Daily Devotional – March 12
How old are diamonds? Scientists have found carbon-14 in diamonds. Carbon-14 (C) has a half-life of 5730 years, and so anything older than 100,000 years should contain no detectable levels of C. Finding C in diamonds means they are less than 100,000 years old. Yet all diamonds contain measurable amounts of C even though they are the hardest known naturally occurring substance, which is impervious to outside contamination. C in diamonds means they are young. There are also other clues revealing the actual age of diamonds.
Kimberlite is a volcanic rock which often contains diamonds. These carrot-shaped rocky tubes begin at the earth’s mantle and rapidly carried diamonds from deep within the earth to the surface. A wooden log that was fresh and unpetrified has been discovered deep within a Canadian kimberlite pipe. There have been other such reports of finding unpetrified wood in kimberlite pipes. How did this wood get deep within the earth, and why is it not petrified or rotted if it has been there for millions of years? Scientists think the logs got there by local catastrophic forces. Fresh unpetrified wood in the same rock as diamonds means diamonds are young. Also, consider that artificial diamonds are rapidly made by the exact same processes of high pressure and temperature as natural diamonds. An artificial diamond can be made in the same amount of time that it takes to wash a car! If we can make artificial diamonds so rapidly, why would we assume it takes billions of years to make natural diamonds?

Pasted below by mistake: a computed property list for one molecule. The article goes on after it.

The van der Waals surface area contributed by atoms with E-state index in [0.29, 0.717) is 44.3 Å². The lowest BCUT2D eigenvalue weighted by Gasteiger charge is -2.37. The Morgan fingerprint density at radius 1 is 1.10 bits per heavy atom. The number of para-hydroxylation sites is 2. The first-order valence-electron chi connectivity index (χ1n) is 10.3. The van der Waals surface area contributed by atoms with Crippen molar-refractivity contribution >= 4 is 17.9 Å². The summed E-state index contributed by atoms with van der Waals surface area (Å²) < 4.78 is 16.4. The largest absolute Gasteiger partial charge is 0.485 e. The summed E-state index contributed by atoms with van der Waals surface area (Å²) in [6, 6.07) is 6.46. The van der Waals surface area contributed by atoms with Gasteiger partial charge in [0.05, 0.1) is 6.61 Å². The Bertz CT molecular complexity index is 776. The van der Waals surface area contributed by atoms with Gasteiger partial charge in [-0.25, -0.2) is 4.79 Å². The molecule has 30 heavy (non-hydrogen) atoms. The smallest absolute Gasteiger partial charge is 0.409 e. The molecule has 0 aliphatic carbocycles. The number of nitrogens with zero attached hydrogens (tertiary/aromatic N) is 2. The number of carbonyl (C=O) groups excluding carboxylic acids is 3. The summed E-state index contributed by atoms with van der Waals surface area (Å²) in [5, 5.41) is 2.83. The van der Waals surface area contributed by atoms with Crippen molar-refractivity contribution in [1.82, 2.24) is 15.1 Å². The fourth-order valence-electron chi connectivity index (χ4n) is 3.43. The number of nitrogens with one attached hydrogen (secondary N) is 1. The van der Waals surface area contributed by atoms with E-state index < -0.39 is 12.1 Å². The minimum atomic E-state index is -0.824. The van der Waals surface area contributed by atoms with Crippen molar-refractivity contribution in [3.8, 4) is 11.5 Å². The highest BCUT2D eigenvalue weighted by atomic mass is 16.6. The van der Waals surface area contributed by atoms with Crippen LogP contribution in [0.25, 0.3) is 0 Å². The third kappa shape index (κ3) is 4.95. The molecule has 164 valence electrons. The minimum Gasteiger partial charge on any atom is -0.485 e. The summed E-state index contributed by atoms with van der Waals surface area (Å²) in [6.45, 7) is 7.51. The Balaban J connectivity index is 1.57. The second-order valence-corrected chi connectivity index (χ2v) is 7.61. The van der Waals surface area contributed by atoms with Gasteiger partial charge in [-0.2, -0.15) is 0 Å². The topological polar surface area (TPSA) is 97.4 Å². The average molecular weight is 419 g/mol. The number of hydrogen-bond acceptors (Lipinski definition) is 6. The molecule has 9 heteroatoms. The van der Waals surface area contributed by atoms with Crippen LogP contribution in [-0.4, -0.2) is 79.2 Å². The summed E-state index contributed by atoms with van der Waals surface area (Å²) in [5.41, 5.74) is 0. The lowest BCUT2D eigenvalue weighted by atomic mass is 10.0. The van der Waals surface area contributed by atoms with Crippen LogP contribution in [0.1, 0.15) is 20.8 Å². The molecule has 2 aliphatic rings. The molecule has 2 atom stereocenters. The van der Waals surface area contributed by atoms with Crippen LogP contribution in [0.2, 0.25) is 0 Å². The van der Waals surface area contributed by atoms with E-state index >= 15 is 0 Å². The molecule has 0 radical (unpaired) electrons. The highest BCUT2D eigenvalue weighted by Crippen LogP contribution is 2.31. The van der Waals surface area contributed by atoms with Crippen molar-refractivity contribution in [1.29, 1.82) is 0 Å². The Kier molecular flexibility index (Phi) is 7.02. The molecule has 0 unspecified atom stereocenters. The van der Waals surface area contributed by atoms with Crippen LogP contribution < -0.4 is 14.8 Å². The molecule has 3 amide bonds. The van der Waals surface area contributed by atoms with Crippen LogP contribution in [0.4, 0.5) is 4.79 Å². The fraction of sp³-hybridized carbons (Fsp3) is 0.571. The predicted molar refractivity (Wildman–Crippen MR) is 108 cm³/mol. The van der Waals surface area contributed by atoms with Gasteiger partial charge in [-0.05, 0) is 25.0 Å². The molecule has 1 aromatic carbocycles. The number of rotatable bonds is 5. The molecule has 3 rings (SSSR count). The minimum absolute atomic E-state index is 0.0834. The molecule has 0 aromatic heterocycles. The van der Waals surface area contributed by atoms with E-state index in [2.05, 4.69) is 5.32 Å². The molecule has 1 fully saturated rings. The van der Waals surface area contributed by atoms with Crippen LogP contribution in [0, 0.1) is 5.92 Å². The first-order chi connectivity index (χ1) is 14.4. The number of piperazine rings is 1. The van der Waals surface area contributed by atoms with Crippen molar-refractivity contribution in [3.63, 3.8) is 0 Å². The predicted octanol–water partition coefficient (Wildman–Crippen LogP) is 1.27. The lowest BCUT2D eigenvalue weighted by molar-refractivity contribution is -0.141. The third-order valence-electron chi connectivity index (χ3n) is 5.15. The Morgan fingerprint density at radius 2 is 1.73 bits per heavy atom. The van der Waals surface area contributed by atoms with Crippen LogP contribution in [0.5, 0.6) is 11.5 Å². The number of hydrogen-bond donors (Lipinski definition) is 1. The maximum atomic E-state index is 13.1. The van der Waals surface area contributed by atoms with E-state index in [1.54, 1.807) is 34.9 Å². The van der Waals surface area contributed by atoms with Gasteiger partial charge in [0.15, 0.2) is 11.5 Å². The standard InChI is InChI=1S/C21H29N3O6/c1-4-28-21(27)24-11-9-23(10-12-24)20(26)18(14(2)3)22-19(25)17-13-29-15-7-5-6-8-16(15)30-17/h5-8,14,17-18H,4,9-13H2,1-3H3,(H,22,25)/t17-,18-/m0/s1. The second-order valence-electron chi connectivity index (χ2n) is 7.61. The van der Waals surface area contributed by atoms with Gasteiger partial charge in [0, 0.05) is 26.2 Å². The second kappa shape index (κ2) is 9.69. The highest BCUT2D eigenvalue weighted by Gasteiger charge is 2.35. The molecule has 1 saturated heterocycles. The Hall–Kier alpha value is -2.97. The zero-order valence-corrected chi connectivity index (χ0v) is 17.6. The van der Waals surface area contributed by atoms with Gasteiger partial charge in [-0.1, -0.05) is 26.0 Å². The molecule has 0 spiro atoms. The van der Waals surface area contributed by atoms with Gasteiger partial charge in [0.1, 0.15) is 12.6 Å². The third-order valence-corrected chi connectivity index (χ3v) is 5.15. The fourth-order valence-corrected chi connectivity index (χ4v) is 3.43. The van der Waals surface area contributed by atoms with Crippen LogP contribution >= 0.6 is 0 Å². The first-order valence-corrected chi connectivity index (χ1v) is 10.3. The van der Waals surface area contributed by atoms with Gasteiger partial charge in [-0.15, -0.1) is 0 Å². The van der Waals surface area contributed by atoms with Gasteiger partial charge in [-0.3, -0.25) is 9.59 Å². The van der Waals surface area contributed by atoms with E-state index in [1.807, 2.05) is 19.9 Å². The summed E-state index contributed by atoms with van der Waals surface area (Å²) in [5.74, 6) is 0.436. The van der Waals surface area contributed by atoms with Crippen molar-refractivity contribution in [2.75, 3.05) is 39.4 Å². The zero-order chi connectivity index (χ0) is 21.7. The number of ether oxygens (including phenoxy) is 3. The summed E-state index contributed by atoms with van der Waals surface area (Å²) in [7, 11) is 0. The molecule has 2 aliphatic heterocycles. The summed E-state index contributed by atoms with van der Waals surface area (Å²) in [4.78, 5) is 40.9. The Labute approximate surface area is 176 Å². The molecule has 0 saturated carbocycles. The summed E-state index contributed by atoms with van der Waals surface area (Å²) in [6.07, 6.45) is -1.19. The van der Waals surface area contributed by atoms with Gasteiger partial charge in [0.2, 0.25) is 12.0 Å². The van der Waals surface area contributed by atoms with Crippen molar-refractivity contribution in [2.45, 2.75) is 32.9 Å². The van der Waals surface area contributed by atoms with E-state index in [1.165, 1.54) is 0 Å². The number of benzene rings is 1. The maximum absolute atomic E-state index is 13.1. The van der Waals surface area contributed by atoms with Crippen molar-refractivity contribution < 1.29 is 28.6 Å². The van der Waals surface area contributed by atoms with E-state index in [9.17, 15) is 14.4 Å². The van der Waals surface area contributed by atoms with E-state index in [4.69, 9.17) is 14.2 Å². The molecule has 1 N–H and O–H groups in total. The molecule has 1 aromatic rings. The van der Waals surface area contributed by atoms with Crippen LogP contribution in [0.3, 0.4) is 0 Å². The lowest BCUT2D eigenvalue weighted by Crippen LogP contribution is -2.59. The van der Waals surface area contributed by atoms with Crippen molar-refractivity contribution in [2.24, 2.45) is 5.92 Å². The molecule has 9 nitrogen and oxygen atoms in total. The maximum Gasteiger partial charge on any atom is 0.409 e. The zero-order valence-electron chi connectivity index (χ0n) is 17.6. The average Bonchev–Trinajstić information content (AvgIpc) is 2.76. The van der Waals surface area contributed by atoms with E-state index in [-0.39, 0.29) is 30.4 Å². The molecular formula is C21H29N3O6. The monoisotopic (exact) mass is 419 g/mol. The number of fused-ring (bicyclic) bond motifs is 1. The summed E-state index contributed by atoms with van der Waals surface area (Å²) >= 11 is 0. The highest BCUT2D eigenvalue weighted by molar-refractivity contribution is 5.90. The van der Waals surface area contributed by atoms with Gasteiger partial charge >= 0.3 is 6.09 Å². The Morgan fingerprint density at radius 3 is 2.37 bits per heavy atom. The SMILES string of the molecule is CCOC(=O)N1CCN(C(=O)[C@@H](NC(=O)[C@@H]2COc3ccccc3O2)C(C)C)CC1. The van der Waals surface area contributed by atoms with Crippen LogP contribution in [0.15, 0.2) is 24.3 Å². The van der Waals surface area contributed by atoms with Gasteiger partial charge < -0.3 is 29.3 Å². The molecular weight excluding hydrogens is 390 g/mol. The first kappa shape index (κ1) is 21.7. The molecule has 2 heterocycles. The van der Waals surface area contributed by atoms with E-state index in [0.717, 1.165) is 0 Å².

The evidence of C in diamonds, fresh wood found in kimberlite, and the ability to rapidly make artificial diamonds all cry out, “The earth is young.”
[Mankind] putteth forth his hand upon the rock; he overturneth the mountains by the roots…where shall wisdom be found? and where is the place of understanding?
~ Job 28:9, 12